MELODY: I don’t remember so much of it. Craziest night in Vegas was when we first got here. The whole cast went to Peppermill and I ended up getting us kicked out, because I had this feather headpiece and they said that it was a hat, and I was drunk and whatever, so we got kicked out. We went to a nightclub, the whole cast. It was new, fresh and exciting… it’s not now… and we had too much to drink. I woke up in the very-gay choreographer’s and one of the girl performer’s bed. We were all in the same bed and somehow I had the least amount of clothes on. But it was hysterical and I woke up and they were laughing… it was so funny… definitely an icebreaker, and we are all very good friends now. (laughter) It was definitely a “Vegas” experience.
SMARTY: Favorite store/designer?
MELODY: Alexander McQueen. I like the real avant garde… the crazier, the better, kind of stuff. 
SMARTY: So it’s seems as if you have a shoe fetish? How many pairs do you own?
MELODY: I don’t know, it’s getting bad.
SMARTY: You don’t have a separate guest room in your house just for your shoes, do you? 
MELODY: I’m going to need another closet. I’m okay with that. 
SMARTY: How many pairs do you own?
MELODY: I would say, in all, I don’t know. All my shoes are still in New York. I only brought a suitcase here first. I have a couple huge suitcases full of shoes and I wear them all, so they’re all very necessary. Do you hear me getting defensive right now? I have a shoe problem. (laughter) I’m sorry. I’m going to go buy shoes right when we leave. It’s bad, but it’s true.
SMARTY: Have you ever had a straight gig?
MELODY: I did telemarketing once. It lasted about 3 weeks, because I would put people on hold for hours. I did hair, but I couldn’t handle what other people wanted me to do to them, so I had to get out of the service industry. I wasn’t the nicest person and I didn’t want to do their haircutting or hairstyles, so that doesn’t work out so well in that business.
SMARTY: Where do you grab your inspiration from when you write?
MELODY: I guess I pull a lot from the music that I listen to – the traveling I’ve done, but most of the time I think of a burlesque act or story, a visual story that then inspires the song. My song “Gold Digga”… the meaning of the song is much different than where I got the inspiration. I actually got the inspiration from this gorgeous golden costume that I had, but this song has nothing to do with this gorgeous golden costume. It’s about gold diggers: girls that just go out with guys for their money or vice versa. That’s where it stems from. It can be anything… a pair of shoes, or I want to do a cowboy act, so I’ll have to write a cowboy song now and learn line dancing while stripping. I’m trying to find somebody to teach me how to lasso while singing. I can’t move the microphone and take my outfit off. That’s multitasking at its finest! That’s going to be my new CD: “Multitasking”!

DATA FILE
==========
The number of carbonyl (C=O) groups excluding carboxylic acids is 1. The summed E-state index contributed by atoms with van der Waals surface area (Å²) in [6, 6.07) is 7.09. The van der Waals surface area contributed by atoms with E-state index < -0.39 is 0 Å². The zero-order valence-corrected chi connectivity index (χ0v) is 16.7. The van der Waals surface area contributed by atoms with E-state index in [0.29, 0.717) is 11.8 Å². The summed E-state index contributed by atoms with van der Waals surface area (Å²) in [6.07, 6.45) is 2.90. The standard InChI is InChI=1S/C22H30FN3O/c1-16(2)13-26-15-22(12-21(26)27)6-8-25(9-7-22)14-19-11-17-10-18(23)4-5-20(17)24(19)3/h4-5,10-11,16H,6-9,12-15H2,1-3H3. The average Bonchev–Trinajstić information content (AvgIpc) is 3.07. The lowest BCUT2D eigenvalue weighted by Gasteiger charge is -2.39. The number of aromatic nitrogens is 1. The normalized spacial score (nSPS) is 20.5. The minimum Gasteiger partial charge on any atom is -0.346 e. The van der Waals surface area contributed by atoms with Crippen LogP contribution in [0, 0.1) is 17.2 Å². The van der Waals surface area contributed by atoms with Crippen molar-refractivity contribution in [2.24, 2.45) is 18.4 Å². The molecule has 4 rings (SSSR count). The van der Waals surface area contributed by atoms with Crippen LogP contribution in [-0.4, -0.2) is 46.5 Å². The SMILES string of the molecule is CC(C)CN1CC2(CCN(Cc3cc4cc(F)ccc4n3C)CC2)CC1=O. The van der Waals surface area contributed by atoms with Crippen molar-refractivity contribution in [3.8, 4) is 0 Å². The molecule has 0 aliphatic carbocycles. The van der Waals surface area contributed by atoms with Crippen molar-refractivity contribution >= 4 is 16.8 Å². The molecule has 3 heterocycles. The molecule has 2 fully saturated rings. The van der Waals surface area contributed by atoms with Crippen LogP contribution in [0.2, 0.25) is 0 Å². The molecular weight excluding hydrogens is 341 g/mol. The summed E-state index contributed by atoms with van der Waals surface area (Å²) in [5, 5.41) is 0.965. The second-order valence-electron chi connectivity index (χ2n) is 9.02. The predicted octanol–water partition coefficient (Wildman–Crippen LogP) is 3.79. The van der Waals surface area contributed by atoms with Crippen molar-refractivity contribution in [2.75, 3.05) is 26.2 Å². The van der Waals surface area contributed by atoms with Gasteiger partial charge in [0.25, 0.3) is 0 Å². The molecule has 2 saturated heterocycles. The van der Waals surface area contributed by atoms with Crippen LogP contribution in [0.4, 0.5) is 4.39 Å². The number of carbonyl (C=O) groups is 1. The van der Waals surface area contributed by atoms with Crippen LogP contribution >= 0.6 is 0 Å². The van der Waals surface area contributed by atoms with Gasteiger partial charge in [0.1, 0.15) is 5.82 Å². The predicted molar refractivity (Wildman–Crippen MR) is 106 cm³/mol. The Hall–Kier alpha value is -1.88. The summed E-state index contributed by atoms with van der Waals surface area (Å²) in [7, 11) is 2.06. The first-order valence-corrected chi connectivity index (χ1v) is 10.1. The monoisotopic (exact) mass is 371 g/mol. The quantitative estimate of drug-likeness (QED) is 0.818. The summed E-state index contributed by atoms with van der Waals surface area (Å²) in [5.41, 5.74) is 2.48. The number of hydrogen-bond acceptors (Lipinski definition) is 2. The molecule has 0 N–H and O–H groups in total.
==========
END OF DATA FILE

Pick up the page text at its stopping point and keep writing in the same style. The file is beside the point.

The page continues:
SMARTY: Are you a passenger on the bus, or are you driving the bus?
MELODY: I’m helping drive. Your life is a bunch of decisions and it’s whatever decisions you’ve made in your life that are going to take you wherever. I’m trying to guide it in an always-forward progression and try to challenge myself all the time and do this. At the same time, I don’t want to put any labels on it. I don’t want to put any restrictions on it, because I haven’t done that so far. That allows me to work with all different kinds of musicians, all different kinds of looks, different characters, different anything, and I don’t have to be this one thing. That’s great because I love creating. I love making new stuff. So I’m steering it a little bit, but whatever road I’m on, I’ll just go. Hopefully it’s a smooth, wonderful drive. 
SMARTY: Do you cry at movies?
MELODY: Do I cry at movies? Of course, don’t you? 
SMARTY: Yes. Do you cry when you see a great live performance or hear a great song that moves you?
MELODY: I cry more with feeling the audience, for example, if I were to go to a football game. I’m not a sports fan. I won’t watch it on TV. I’ll fall asleep, but I love going to the games – not because I’m following the game, but because I have no idea what’s going on. The audience and the energy of the audience, you get this feeling… and that’s the best feeling in the world, and I’ll cry, and it’s stupid. One time I went to the UK, Liverpool, and they’re crazy about football there. The whole crowd just knew 50 different songs and the energy was so overwhelming, and I’m crying. My friend was like: “What’s wrong with you?” I’m like: “It’s great!” That energy takes you away from yourself and it’s awesome.
SMARTY: Favorite movie?
MELODY: Willy Wonka and The Chocolate Factory, Gone With The Wind… don’t tell anybody, and…there’s so many… Frida. 
SMARTY: What are you looking for in a man?
MELODY: Honesty and a 10-pack. (laughter)

Member Login